List of locations where business operates
List of organizations important to business
List of events significant to the business
Most significant business concepts
International places where organization is situated
Overall annual planning
Example question:Why should industries reduce hazardous chemicals in products?
Example question:What hazardous chemicals products must not contain?
Example question:How to measure concentration of listed chemicals in all parts?
Example question: Where (geographical regions) is this standard applicable?
Example question:Who can certify our products to this standard?
Example question:Which phases of the product lifecycle are affected by this standard?
Example question: Why should we (industries) reduce hazardous chemicals in products?
Example question: How to measure concentration of listed chemicals in all detachable parts?
Example question: What hazardous chemicals products must not contain?
Example question: Who can certify our products to this standard?
Example question: Where (geographical regions) is this standard applicable?
Example question: Which phases of the product lifecycle are affected by this standard?
Example question: Why hazardous waste must be reduced by x%? Why products must not contain hazardous substances more than x%?
Example question: How to create chemical concentration information from bill of materials?
Example question: What is the definition of a “detachable part?”
Example question: Who can test product samples and give material concentration data?
Example question: Example question: Where to gather information related to this standard for different geographical regions?
Example question: When can material concentrations be measured (raw material stage, before assembly or after assembly)?
Example question: Why market tendencies are moving towards environment friendly products (Effect of hazardous chemicals on environment)?
Example question: How to separate product parts for inspection based on bill of materials?
Example question: What information must be submitted for inspection at each stage of production?
What information must be disclosed and recorded?
Example question: Who can perform material analysis for different parts of a product?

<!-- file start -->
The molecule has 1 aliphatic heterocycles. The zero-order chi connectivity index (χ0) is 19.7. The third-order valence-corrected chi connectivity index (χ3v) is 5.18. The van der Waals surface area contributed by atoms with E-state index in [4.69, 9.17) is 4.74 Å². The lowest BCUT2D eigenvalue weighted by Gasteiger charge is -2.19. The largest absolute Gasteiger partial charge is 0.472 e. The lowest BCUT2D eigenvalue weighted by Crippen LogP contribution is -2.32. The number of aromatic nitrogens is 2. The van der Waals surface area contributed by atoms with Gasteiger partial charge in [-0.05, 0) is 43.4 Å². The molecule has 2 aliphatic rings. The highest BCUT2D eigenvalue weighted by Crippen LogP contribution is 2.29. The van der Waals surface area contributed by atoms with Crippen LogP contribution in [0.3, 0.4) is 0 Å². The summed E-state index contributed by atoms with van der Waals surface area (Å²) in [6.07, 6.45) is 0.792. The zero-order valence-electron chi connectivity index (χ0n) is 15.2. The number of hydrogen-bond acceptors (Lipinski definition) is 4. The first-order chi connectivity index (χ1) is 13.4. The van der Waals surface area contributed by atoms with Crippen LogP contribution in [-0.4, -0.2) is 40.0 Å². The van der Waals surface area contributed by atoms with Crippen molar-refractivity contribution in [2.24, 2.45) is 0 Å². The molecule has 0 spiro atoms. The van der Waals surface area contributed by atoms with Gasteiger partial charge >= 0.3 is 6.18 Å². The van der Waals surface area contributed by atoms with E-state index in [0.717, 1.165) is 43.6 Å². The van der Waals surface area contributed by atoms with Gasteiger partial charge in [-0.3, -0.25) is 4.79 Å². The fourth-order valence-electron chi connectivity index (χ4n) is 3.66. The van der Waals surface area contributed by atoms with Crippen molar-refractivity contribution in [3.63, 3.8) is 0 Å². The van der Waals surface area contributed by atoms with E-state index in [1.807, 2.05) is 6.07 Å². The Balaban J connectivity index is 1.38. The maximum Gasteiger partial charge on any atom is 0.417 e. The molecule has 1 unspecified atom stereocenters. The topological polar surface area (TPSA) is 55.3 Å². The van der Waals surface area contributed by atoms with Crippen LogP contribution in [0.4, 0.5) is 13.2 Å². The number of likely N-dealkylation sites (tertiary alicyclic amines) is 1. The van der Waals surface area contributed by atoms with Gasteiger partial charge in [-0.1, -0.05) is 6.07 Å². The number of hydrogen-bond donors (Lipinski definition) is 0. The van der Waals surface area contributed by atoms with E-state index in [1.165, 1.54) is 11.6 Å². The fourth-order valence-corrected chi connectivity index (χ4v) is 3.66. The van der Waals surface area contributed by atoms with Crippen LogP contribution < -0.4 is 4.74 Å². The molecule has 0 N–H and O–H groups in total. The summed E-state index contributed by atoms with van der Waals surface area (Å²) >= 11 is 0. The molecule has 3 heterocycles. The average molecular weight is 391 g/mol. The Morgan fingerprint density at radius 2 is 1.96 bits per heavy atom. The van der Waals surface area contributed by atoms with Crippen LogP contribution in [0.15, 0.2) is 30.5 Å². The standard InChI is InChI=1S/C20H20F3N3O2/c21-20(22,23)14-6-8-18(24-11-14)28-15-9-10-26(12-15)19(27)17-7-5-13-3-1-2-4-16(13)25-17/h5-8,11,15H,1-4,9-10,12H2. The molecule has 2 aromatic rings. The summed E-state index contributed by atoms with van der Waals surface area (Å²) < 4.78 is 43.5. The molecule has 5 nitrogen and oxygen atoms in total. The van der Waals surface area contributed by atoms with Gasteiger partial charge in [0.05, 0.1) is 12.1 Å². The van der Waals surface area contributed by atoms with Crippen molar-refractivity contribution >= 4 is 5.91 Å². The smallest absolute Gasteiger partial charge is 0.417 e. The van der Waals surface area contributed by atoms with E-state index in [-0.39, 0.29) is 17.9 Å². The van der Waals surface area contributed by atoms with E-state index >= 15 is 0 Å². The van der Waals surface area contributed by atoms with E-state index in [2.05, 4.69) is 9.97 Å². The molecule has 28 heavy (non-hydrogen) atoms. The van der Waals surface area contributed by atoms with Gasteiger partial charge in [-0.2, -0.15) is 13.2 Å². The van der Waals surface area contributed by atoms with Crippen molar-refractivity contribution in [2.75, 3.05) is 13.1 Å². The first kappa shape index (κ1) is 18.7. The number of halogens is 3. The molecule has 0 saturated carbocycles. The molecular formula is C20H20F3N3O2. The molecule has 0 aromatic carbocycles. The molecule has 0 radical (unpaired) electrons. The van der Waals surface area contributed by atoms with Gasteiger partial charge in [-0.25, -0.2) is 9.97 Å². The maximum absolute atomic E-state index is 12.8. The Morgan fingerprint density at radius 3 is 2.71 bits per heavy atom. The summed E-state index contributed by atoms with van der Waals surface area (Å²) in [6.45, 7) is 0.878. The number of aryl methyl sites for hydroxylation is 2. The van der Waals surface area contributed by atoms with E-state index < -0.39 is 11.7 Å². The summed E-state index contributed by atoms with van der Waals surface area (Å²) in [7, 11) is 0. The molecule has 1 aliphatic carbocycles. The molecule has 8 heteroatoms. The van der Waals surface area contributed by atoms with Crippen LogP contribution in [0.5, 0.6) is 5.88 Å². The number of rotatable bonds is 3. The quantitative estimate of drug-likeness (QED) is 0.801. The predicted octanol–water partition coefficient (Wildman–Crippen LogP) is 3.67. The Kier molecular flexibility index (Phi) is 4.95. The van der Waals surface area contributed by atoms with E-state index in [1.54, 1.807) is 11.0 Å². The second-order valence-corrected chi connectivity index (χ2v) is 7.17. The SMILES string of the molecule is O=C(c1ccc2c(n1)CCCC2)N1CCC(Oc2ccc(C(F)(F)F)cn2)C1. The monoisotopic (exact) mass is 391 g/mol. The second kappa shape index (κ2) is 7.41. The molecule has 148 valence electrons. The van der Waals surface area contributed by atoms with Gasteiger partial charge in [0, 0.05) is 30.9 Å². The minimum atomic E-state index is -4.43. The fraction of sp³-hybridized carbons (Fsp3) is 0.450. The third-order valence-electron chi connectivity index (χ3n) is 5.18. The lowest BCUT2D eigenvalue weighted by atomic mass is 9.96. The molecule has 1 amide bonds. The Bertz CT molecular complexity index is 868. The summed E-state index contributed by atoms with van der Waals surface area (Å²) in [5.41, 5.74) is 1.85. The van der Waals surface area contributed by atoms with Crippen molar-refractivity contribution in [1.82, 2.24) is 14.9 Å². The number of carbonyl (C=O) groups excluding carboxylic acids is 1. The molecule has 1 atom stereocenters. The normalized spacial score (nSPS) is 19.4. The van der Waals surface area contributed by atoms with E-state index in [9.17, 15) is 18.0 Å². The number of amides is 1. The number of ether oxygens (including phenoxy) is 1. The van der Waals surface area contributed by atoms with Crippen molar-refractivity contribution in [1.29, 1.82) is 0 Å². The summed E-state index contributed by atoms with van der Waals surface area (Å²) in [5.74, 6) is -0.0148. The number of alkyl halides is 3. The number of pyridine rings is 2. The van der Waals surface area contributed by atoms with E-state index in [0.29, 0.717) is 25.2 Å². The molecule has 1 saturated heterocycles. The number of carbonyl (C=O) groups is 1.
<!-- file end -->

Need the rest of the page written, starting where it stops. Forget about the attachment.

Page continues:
Example question: Where can we find laws related to product disassembly for various geographical regions?
Example question: When can we collect information of parts from different suppliers?
Example question: Why should we chart and compare market shifts - importance and effect of reducing hazardous substance?
Example question: How to analyze each part? How to compare substance concentrations between products?
Example question: What are the significant part types to be concerned about (e.g. solder, plug, etc.) for this standard?
Example question: Who are inspection agencies in this area? Who are compliant parts suppliers?
Example question: Where can we find restrictions on part types and substance used?
Example question: When should we obtain compliance certification?
Example question: Why is it important to perform cost-to-profit analysis of compliance for a product?
Example question: How to collect and compose data for final analysis?
How to obtain final certification?
Example question: What are the commonly used parts that contain hazardous substances? What replacements are available for these parts?
Example question: Who are involved in reporting for compliance certification?
Who can give guidance for compliance?
Example question: Where can compliant products be sold?
Example question: When will market mature for this standard?
Home page | NIST.gov | Contact | Disclaimer
miércoles, 12 de marzo de 2014
martes, 11 de marzo de 2014
With a Business Architecture built with integrated value streams, you can build a value chain as defined above. For example, looking inside a typical mid-size, “build-to-order” manufacturer, you will find the following sixteen value streams:
- Prospect to Customer
- Order to Cash
- Manufacturing to Distribution
- Request to Service
- Insight to Strategy
- Vision to eBusiness Enterprise
- Concept to Development
- Initiative to Results
- Relationship to Partnership
- Forecast to Plan
- Requisition to Payables
- Resource Availability to Consumption
- Acquisition to Obsolescence
- Financial Close to Reporting
- Recruitment to Retirement
- Awareness to Prevention
Each value stream contains several integrated components. For example, in the Order to Cash value stream, you have four integrated components: Fulfill Order, Change Order, Review Order and Return Order. Some of these value stream components are the building blocks for a value chain. A value chain is not a collection of independent activities but a system of interdependent activities. Michael Porter first wrote about value chains back in 1985. His timeless ideas are enjoying a revival, perhaps having been forsaken by the focus on the explosive growth of the Internet during the past several years. A value chain is fundamental to the strategy, not an option merely for consideration.